September 22, 2018
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Maine woman indicted for death of 4-year-old

By J.W. Oliver, Lincoln County News

A Lincoln County grand jury has indicted Shawna L. Gatto on a charge of depraved indifference murder in connection with the December death of her fiance’s granddaughter, 4-year-old Kendall Chick.

The grand jury handed down the indictment Wednesday, Jan. 3. Gatto “did engage in conduct that manifested a depraved indifference to the value of human life and which in fact caused the death of” Chick on Dec. 8, according to the indictment.

[Wiscasset woman accused of killing 4-year-old]

Gatto, 43, of Wiscasset, remains in custody at Two Bridges Regional Jail pending a court hearing on whether to allow bail. A date for the hearing has not been set.

Chick lived with her grandfather, Stephen Hood, 53, and Gatto, her primary caregiver, at 19 Crickets Lane in Wiscasset. The Maine Department of Health and Human Services placed her in the home in January 2017.

The Wiscasset Ambulance Service responded to the home for a report of an unresponsive 4-year-old girl the afternoon of Dec. 8. An ambulance crew brought Chick to Mid Coast Hospital in Brunswick, where she was pronounced dead.

[Wiscasset community mourns girl, 4, with vigil]

Chick died of a blunt-force injury to the abdomen that caused “lacerations of her pancreas” and other internal injuries, according to a report by Maine State Police Detective Jonathan Heimbach, which cites the findings of Maine’s chief medical examiner. She also sustained blunt-force trauma to the head and numerous other injuries, and showed signs of “chronic physiological stress.”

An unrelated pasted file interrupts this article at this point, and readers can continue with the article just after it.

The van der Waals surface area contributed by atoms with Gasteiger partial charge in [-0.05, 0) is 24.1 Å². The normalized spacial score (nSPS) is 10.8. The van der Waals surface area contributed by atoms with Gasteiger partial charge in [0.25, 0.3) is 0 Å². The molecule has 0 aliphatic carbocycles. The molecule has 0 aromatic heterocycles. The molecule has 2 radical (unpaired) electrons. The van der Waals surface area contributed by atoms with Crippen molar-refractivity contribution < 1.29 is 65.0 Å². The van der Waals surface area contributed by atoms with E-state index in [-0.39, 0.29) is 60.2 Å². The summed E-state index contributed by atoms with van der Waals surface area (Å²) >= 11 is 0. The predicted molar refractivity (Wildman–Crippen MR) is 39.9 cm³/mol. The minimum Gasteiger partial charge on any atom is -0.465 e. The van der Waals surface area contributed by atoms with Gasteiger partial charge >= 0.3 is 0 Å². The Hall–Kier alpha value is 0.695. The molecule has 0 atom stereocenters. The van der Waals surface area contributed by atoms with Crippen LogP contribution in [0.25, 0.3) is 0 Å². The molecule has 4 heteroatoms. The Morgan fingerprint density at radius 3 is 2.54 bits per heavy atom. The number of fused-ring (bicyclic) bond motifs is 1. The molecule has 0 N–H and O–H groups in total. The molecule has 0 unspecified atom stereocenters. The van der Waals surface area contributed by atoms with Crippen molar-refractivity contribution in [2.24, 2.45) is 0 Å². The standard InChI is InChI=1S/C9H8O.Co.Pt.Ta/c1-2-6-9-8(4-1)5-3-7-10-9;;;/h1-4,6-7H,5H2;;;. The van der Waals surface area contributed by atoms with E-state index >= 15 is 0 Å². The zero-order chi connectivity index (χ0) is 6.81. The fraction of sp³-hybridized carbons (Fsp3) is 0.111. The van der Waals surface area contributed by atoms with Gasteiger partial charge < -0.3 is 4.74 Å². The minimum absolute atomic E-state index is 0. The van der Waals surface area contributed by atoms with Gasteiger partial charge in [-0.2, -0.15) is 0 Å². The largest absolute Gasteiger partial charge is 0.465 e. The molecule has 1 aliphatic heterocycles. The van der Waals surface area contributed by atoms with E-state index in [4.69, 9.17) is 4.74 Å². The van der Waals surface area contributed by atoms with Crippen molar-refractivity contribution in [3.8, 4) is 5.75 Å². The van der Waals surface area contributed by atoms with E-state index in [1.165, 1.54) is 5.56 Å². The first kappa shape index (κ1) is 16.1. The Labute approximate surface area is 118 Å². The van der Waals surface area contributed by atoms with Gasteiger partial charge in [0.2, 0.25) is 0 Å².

Gatto told investigators she was the only person alone with her the day of her death, according to the detective’s report. Police found evidence of “trauma and subsequent cleanup” of blood in multiple rooms in the house.

Maine State Police detectives arrested Gatto at the home six days after Chick’s death, on the evening of Dec. 14.

Gatto has denied causing Chick’s injuries, according to Heimbach.

In other developments in the case, the court has formally appointed Waldoboro attorney Philip S. Cohen and Camden attorney Jeremy Pratt to represent Gatto.

Gatto has not been employed since about 2007, when she worked in home health, according to a financial affidavit. Her only source of income is a $400 monthly allotment from the Supplemental Nutrition Assistance Program, better known as food stamps.

Her fiance, Hood, pays her other expenses, according to the form. Hood works at Bath Iron Works.

Maine Superior Court Justice William R. Stokes will hear all proceedings in the case by special assignment of Maine Superior Court Chief Justice Roland A. Cole. Stokes presided over Gatto’s initial appearance Dec. 15, the day after her arrest.

Neither the Maine Attorney General’s Office nor Cohen were immediately available for comment on the indictment.

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